Picture of Diogo  Costa

Diogo Costa Research Scientist

Environment and Climate Change Canada

Address
1223 11 Innovation Blvd, Saskatoon, SK, S7N 3H5

Background

I am a Research Scientist (RES 2) with the Science and Technology Division of Environment and Climate Change Canada (ECCC) since June 2019. I am based at the National Hydrology Research Centre (NHRC) in Saskatoon. Previously, I was a Research Scientist with the Centre for Hydrology and the Global Institute for Water Security (GIWS) between February and June 2019 under the supervision of John Pomeroy and working in close collaboration with Howard Wheater (U of S), Helen Baulch (U of S), and Jane Elliott (ECCC). This position followed a postdoctoral fellowship within the same institutions and supervision since 2016. At U of S, I also previously held a sessional lecturer appointment in the Fall of 2017 to teach Advanced Hydrology at senior undergraduate and graduate levels. I have previously lectured in the fields of urban hydrology and urban hydraulics. I obtained my Ph.D. from the National University of Singapore (NUS) through the ETH-Zurich research Centre based in Singapore. I hold an MSc from Imperial College London on Hydrology and Water Resources Management and another from the University of Porto, Portugal, on Hydraulic Engineering. I hold a BSc from the University of Porto in “Civil Engineering. My current and previous research are within the Global Water Future (GWF) research program, and I am pursuing a combined experimental-modelling program focused on the development of multi-scale hydro-biogeochemical forecast models suitable for cold regions.

Research Keywords and Interests

  • Hydro-biogeochemical modelling
  • Hydrodynamic modelling
  • Algorithm development
  • Biogeochemical processes
  • Transport processes in aquatic systems

Areas of expertise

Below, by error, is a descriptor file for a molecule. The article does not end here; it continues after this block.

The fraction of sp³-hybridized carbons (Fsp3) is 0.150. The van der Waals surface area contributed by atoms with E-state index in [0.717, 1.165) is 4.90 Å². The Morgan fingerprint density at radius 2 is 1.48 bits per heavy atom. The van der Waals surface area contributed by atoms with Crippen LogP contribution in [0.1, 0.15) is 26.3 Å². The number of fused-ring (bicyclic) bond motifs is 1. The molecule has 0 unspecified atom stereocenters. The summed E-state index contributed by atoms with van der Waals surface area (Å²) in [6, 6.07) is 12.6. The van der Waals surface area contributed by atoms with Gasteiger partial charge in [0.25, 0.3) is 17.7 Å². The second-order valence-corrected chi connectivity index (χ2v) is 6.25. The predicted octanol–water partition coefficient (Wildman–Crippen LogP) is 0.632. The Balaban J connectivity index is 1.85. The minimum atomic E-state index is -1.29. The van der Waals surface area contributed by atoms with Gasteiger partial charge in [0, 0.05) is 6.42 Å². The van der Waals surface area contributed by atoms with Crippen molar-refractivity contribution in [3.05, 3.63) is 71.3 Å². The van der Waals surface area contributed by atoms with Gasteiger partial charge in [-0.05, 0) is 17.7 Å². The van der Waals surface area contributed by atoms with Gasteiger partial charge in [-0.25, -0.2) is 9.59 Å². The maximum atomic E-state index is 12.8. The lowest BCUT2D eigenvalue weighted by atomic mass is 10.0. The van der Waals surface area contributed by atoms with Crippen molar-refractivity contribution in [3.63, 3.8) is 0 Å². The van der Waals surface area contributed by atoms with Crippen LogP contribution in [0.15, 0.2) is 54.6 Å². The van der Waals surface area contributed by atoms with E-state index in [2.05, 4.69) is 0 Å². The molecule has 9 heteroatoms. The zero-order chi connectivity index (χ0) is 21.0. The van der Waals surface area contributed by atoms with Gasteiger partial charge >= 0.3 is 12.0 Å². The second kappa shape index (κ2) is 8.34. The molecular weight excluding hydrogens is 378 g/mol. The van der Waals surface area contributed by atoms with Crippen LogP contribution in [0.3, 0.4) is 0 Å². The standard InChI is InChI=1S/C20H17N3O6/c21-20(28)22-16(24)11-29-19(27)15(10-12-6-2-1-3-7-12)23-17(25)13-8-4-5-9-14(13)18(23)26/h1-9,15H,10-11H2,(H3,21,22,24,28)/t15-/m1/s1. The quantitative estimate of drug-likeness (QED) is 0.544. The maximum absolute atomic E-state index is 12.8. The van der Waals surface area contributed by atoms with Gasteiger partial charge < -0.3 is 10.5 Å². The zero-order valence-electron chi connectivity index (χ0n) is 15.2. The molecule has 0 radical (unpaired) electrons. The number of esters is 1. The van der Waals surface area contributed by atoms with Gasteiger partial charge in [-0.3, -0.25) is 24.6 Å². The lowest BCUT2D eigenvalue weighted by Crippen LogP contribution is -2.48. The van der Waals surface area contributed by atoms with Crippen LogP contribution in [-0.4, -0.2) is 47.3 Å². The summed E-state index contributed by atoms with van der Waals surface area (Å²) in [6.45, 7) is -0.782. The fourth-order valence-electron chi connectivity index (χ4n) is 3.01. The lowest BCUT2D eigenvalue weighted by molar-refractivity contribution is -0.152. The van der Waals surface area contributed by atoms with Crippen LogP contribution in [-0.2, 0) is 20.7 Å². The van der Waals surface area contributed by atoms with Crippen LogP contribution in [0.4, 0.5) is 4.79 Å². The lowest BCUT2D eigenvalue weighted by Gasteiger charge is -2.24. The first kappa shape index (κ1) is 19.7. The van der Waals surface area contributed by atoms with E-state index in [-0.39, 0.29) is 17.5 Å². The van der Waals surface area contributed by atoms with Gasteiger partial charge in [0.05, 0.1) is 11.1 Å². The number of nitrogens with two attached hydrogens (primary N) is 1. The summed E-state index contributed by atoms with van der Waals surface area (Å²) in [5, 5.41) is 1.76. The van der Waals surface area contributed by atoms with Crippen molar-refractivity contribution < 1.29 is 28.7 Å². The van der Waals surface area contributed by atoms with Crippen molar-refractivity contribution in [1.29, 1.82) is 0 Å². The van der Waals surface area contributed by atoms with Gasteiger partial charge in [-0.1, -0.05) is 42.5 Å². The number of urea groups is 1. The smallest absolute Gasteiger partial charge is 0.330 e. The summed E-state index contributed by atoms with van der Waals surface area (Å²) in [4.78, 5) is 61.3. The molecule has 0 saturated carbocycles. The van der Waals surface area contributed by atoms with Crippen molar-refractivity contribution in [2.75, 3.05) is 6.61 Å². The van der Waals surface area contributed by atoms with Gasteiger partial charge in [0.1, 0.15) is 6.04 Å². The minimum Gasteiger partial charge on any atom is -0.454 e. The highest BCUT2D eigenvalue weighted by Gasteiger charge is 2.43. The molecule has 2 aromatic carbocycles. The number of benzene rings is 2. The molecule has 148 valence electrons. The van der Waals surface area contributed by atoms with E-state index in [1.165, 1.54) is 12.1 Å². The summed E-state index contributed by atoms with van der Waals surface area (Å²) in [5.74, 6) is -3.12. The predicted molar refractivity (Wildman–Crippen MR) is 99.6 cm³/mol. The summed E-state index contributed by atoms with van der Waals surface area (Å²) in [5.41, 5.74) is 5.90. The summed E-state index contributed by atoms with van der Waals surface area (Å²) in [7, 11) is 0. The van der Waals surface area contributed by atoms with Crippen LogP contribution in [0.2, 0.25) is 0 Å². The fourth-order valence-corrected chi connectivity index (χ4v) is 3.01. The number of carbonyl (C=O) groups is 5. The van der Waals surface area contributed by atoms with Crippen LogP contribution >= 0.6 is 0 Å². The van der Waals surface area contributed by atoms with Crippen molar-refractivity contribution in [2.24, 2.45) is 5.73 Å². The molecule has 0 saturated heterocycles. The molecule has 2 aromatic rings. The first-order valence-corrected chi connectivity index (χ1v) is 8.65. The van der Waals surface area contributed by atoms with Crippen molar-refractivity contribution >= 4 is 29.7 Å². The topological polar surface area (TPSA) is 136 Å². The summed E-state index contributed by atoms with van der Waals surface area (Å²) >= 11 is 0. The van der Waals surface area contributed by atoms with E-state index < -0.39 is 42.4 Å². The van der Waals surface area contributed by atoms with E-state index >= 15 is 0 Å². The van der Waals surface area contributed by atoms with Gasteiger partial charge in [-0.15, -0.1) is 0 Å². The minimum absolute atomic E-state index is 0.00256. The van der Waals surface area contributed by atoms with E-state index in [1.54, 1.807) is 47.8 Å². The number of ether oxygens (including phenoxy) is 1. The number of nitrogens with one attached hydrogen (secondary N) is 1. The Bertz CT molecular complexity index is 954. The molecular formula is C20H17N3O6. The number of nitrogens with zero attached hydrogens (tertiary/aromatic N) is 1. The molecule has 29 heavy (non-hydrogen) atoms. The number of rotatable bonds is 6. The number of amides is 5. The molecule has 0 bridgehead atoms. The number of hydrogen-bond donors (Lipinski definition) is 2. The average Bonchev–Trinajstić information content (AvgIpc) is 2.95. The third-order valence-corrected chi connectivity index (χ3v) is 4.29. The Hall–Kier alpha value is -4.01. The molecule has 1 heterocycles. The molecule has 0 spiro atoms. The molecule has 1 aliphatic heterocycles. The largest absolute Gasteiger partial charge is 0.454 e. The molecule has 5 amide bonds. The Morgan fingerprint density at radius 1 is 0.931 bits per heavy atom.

My expertise is in mathematical modelling with a focus on hydro-biogeochemical research. I have specialized in the development of physically-based transport and water quality models for both hydrological and hydrodynamic studies at catchment, stream/lake and groundwater scales. I have a special focus on cold regions processes. Snowmelt, frozen ground and agricultural practices such as tillage and wetland drainage impact hydrochemistry and the runoff of excessive nutrients to Canadian Prairie lakes. Eutrophication of large lakes such as Buffalo Pound and Lake Winnipeg are environmental disasters that result from this runoff. There is great interest in calculating the export of N and P from agricultural fields in the Prairies. However, deficiencies in the representation of cold regions hydrological processes in existing catchment and in-stream water quality models make their application problematic. I am interested in the development of multi-scale models of water quality suitable for cold agricultural regions to improve upon existing models. Since I joined the Centre for Hydrology and GIWS as a postdoctoral research fellow in 2016, I developed several simulation tools that have improved the existing process-based nutrient simulation capabilities in cold regions. I also presented a roadmap for delivering tools to support water quality modelling in the Canadian Prairies. Models that I authored at U of S include (1) WINTRA for simulation of field-scale nitrate response and transport during snowmelt, (2) PULSE for the simulation of snowpack solute dynamics to capture runoff ionic pulses during snowmelt, and (3) stream, depressional storage, soil and snow biogeochemical modules for the Cold Regions Hydrological Model (CRHM). Other models currently under research include (1) PULSE-SMPP, which is an extension of the original PULSE model to 2D and coupling to SMPP (Simulation Model with Preferential flow Paths) for capturing the reallocation and elution of acid solutes in melting snowpacks developing preferential flow, and (2) FLUXOS, which is a hydrodynamic model developed during my PhD, which I am repurposing to simulate snowmelt runoff pathways and the associated transport of nutrients.Although my work at U of S has focused primarily on snow, edge-of-the-field, and catchment simulations, my experience on hydro-biogeochemical system modeling expands to rivers, lakes and estuaries. It comprises both the development and application of several simulation tools. As a Ph.D. student, I developed a modelling framework for high-resolution river-reach scale simulation of contaminant reactive-transport in unsteady river-aquifer systems (FLUXOS). FLUXOS stems from the dynamic, modular coupling of state-of-the-art river and groundwater standalone models of hydrodynamics and water quality (2mb, +QeS2, MODFLOW and MT3D). The model was particularly designed to simulate contaminant propagation during unsteady flow events, such as riverine flooding where the drying and wetting of computational elements/cells require shock-capturing algorithms to guarantee numerical stability. The model was applied to the Ciliwung river-aquifer system in Jakarta, Indonesia, which is widely considered one of the most polluted rivers in the world. During my studies, I also applied models such as WASP for in-stream water quality, MODFLOW and MT3D for respectively groundwater flow and water quality, and Delft3D for flow and water quality in estuaries. Finally, in my MSc studies at Imperial College London I developed the first water quality model for Lake Diefenbaker (Saskatchewan), and in a previous MSc at the University of Oporto and under the AquaStress European Project, I applied a decision support tool (WSM-DSS) for water management in an agricultural, semi-arid region in Portugal.